Incidence and Epidemiological Correlates
According to Nelson and coworkers (2015), the prevalence of cerebral palsy in the United States averages 2 of every 1000 children. It is crucial to emphasize that this rate is derived from all children—including those born preterm. Because of the remarkably greater survival rates of the latter currently, and despite the elevated cesarean delivery rate, the overall rate of cerebral palsy has remained essentially unchanged (Fig. 33-1). For example, follow-up studies of more than 900,000 Norwegian nonanomalous term infants cite an incidence of 1 per 1000, but the incidence was 91 per 1000 for those born at 23 to 27 weeks (Moster, 2008). Similar findings have been reported for Australian births (Smithers-Sheedy, 2016). In absolute numbers, term newborns comprise half of cerebral palsy cases because there are proportionately far fewer preterm births. It is again emphasized that most studies of cerebral palsy rates have not made distinctions between term and preterm infants.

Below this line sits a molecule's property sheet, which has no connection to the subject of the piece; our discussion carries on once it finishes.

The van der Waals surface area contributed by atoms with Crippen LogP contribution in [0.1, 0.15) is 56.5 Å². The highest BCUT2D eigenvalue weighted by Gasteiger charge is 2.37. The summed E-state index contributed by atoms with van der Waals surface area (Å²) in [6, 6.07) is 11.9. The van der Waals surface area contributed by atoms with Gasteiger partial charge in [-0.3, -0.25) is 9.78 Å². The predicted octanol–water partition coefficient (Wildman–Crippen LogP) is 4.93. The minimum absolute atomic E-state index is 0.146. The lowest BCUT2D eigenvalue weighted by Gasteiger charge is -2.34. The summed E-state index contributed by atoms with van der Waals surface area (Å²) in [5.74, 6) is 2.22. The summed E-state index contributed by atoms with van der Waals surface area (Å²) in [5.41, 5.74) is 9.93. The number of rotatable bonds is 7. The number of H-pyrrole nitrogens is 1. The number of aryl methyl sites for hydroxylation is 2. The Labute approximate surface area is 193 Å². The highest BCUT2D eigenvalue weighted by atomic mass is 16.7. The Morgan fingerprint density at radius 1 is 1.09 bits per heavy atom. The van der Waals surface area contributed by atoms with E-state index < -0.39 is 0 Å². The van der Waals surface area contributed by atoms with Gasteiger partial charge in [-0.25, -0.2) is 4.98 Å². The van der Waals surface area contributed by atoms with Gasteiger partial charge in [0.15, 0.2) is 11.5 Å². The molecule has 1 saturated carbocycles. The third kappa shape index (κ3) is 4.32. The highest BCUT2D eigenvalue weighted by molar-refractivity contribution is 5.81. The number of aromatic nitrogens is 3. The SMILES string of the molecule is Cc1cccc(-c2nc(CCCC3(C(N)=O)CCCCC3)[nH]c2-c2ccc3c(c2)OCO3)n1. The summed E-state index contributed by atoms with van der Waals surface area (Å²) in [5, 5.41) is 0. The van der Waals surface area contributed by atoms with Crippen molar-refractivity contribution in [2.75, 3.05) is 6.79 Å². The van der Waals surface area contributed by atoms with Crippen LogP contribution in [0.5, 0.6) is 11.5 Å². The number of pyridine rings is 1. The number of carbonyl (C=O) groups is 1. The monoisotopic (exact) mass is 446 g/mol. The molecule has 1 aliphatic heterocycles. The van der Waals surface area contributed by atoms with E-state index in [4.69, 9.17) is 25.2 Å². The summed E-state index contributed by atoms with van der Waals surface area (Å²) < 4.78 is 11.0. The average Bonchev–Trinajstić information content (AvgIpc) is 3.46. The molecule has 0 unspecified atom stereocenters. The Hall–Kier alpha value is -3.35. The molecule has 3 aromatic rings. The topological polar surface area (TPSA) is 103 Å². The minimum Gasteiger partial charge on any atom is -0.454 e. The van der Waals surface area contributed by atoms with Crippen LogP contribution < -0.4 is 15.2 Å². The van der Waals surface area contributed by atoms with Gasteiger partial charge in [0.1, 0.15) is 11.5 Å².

Elective and emergency cesarean deliveries and live births with cerebral palsy. (Reproduced with permission from Nelson KB, Blair E: Prenatal factors in singletons with cerebral palsy born at or near term, N Engl J Med. 2015 Sep 3;373(10):946–953.)